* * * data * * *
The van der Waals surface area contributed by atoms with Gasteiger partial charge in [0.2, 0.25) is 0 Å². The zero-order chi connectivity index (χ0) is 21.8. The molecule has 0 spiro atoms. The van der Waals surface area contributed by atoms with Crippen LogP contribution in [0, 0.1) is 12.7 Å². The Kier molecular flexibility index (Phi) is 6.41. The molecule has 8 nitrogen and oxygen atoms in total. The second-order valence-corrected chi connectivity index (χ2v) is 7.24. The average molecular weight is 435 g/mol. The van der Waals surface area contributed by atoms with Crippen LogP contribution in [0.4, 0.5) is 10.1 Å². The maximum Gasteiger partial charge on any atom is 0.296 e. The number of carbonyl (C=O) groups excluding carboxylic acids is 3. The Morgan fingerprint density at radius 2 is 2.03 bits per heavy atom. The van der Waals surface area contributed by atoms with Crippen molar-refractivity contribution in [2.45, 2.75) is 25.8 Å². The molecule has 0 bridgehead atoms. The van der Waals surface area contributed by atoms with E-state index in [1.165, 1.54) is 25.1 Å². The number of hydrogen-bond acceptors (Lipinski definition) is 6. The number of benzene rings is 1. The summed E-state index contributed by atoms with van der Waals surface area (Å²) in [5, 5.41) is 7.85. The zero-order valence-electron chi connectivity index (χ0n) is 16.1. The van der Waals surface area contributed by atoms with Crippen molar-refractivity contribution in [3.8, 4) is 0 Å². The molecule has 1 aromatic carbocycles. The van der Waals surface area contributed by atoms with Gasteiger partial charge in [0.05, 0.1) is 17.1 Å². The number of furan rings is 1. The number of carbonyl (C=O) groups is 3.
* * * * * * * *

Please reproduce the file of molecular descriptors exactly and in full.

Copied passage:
The van der Waals surface area contributed by atoms with Gasteiger partial charge in [0.2, 0.25) is 0 Å². The zero-order chi connectivity index (χ0) is 21.8. The molecule has 0 spiro atoms. The van der Waals surface area contributed by atoms with Crippen LogP contribution in [0, 0.1) is 12.7 Å². The Kier molecular flexibility index (Phi) is 6.41. The molecule has 8 nitrogen and oxygen atoms in total. The second-order valence-corrected chi connectivity index (χ2v) is 7.24. The average molecular weight is 435 g/mol. The van der Waals surface area contributed by atoms with Crippen LogP contribution in [0.4, 0.5) is 10.1 Å². The maximum Gasteiger partial charge on any atom is 0.296 e. The number of carbonyl (C=O) groups excluding carboxylic acids is 3. The Morgan fingerprint density at radius 2 is 2.03 bits per heavy atom. The van der Waals surface area contributed by atoms with Crippen molar-refractivity contribution in [2.45, 2.75) is 25.8 Å². The molecule has 0 bridgehead atoms. The van der Waals surface area contributed by atoms with E-state index in [1.165, 1.54) is 25.1 Å². The number of hydrogen-bond acceptors (Lipinski definition) is 6. The number of benzene rings is 1. The summed E-state index contributed by atoms with van der Waals surface area (Å²) in [5, 5.41) is 7.85. The zero-order valence-electron chi connectivity index (χ0n) is 16.1. The van der Waals surface area contributed by atoms with Crippen molar-refractivity contribution in [3.8, 4) is 0 Å². The molecule has 1 aromatic carbocycles. The van der Waals surface area contributed by atoms with Gasteiger partial charge in [0.05, 0.1) is 17.1 Å². The number of furan rings is 1. The number of carbonyl (C=O) groups is 3.